The private sector has its own special role in South-South ties. Often, you have the greatest opportunities to design effective partnerships that will benefit both sides. That effort is already in process. Today, a cooperation agreement is being signed between the Arab-Brazilian Chamber of Commerce and its Jordanian counterpart. In December, private sector leaders will hold discussions inside meetings at the Arab-American Summit. It is essential to support these connections. I hope that this Forum will help create more.
Jordan is committed, not only to our formal partnership with Brazil, but to private sector ties that can drive economic growth on both sides. It begins with a strong national strategy, encouraging business and investment. In Jordan, enabling laws, and transparency policies, have created positive conditions for investment. Fiscal discipline and sound economic policies have helped us reduce external debt. Foreign currency reserves have quadrupled since 1999. About 90 percent of government-owned companies have already been privatised, and our goal is 100 percent. Public investment is being directed towards sustainable development and the tools our people need to create productive, prosperous lives.
One priority is Jordan’s human-resource base. We want to enhance and even improve the potential and skills of our young population, to give employers a capable and ready workforce.
We have also worked to take advantage of our unique position as a regional and global gateway. A new, ambitious infrastructure plan will ensure a modern transport network and new telecom links. Special economic and development zones are in place at the port of Aqaba and across the country. And an extensive network of free trade agreements provide access to customers in Europe, in Singapore and Asia, in the US, and more.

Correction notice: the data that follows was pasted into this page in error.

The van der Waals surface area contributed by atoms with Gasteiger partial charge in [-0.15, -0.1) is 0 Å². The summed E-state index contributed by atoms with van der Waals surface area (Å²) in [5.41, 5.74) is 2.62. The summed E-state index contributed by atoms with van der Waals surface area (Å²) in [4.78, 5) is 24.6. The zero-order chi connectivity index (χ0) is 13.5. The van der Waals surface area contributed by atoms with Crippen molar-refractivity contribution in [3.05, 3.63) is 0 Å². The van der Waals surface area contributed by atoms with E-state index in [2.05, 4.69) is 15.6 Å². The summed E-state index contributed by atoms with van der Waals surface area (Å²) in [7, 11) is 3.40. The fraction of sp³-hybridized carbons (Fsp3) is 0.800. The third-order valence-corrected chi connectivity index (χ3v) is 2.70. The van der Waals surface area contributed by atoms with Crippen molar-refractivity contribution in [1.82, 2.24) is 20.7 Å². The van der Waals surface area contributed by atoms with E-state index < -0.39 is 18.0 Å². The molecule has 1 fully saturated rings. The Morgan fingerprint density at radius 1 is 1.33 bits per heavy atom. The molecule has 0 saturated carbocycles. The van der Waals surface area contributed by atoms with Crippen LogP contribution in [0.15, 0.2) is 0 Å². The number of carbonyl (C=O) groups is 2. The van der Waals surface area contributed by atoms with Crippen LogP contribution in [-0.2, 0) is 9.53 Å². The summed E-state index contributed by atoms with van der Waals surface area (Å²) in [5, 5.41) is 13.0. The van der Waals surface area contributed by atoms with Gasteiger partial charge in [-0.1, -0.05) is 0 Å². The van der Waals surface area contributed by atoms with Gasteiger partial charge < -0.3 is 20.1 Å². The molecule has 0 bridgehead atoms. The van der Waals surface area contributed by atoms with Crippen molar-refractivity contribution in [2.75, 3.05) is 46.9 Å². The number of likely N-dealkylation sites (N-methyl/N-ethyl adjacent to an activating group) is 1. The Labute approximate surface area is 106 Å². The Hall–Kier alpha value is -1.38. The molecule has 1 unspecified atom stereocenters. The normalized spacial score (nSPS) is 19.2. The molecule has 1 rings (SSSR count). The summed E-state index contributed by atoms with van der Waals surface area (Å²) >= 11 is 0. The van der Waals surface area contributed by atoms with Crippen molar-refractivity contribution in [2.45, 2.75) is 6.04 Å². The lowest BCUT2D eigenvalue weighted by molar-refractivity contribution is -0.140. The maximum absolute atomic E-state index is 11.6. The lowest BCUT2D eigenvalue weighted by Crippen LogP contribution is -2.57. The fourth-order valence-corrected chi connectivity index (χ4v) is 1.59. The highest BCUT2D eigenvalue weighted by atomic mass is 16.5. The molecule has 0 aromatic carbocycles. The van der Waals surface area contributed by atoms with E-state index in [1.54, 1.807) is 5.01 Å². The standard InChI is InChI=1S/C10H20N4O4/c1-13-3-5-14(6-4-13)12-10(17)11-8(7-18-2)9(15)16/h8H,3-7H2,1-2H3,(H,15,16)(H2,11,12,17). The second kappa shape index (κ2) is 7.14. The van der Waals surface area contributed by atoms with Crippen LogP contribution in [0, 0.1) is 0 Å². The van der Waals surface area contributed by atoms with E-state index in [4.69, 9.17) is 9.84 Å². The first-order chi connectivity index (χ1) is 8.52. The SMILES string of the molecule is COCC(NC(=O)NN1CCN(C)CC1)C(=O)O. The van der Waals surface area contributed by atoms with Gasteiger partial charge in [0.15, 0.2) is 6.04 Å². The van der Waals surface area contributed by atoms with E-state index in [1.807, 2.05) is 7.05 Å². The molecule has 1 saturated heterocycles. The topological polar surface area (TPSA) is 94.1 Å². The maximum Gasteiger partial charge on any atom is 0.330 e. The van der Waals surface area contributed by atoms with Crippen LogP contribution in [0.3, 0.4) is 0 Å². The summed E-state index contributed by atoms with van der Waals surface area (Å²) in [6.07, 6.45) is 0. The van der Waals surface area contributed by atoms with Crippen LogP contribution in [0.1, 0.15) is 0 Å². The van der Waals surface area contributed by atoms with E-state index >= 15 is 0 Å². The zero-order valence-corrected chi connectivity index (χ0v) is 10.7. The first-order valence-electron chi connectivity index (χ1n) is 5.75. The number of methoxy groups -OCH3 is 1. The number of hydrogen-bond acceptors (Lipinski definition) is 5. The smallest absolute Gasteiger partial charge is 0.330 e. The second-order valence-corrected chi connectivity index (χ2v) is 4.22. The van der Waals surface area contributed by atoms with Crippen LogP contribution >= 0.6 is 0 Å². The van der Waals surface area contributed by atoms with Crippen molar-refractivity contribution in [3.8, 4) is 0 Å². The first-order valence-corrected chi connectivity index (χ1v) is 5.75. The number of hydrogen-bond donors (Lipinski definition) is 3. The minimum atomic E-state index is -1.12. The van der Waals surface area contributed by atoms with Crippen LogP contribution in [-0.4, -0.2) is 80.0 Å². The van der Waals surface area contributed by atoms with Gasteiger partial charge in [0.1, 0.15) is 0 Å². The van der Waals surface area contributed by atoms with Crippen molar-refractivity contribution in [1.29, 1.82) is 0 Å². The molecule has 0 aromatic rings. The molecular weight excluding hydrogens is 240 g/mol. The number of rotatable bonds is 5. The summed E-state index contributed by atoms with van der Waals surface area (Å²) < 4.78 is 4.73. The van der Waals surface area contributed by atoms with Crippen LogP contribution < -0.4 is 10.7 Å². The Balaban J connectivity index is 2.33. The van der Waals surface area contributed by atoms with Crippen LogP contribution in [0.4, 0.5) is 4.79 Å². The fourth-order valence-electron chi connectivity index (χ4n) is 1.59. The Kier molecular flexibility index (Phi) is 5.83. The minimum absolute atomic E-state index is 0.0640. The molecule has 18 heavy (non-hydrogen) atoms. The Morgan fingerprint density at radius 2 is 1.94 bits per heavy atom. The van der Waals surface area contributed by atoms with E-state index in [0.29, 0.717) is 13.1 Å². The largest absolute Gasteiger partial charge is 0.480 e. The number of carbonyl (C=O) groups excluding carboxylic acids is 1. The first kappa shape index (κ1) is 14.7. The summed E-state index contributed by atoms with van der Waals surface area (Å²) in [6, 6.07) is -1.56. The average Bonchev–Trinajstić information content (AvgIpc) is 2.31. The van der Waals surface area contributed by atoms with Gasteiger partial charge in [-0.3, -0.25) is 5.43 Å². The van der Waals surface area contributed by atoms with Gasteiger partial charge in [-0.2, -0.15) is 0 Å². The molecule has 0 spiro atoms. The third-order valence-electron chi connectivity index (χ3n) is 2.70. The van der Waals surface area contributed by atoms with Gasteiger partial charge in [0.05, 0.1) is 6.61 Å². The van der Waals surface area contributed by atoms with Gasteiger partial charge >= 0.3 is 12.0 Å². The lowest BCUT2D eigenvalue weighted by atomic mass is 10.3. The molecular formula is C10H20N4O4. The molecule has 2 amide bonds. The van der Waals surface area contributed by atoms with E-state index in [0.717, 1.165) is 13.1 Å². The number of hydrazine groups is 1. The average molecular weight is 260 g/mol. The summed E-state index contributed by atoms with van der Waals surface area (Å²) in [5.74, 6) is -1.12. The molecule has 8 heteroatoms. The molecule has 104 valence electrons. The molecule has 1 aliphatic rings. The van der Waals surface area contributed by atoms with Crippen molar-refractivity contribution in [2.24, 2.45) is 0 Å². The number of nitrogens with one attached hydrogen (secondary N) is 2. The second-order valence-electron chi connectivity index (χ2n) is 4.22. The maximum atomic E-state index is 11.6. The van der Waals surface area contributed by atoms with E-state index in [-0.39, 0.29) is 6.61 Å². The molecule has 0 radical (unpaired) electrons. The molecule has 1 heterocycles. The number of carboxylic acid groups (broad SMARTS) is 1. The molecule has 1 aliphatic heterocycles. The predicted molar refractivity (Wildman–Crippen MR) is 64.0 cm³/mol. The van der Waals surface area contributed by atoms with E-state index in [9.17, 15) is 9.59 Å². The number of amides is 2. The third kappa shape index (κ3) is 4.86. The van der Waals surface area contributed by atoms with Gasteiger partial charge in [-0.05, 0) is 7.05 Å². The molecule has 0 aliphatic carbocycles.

These are just some examples of Jordan’s economic strategy. I am pleased to report that it is already achieving positive results. And I see that progress as just beginning. Meanwhile, we are looking ahead, and taking action, now, to prepare for future challenges. We have initiatives in place to develop and manage limited water resources. Even before the global energy-price crisis, we began looking at new energy sources, including solar, wind, and nuclear. I hope that in the days ahead we can look to Brazil’s experience in alternative and renewable energies.
Jordan has long been the home of moderation and progress, a voice for regional peace and integration and a leader for worldwide dialogue and respect. All this, plus Jordan’s strong stability, is making Jordan a great place for global business.
The time has come to build our partnership. In fact, cooperation is already underway in the energy sector: Petrobras will soon conduct a feasibility study on exploration of shale oil in Jordan, and there is scope for the exchange of expertise and investment in alternative energy. From the heartland of our shared religious history, Jordan’s tourist industry can open doors for Brazilians to visit the ancient sites of their faith.
It is my hope that today and in the weeks ahead, you will explore the many opportunities for partnerships with Jordan – in mining, transport, pharmaceuticals, medical tourism, downstream industries, and more.
Again, thank you for your participation in today’s Forum. There is no work more important than what you are doing.
I wish you the greatest success.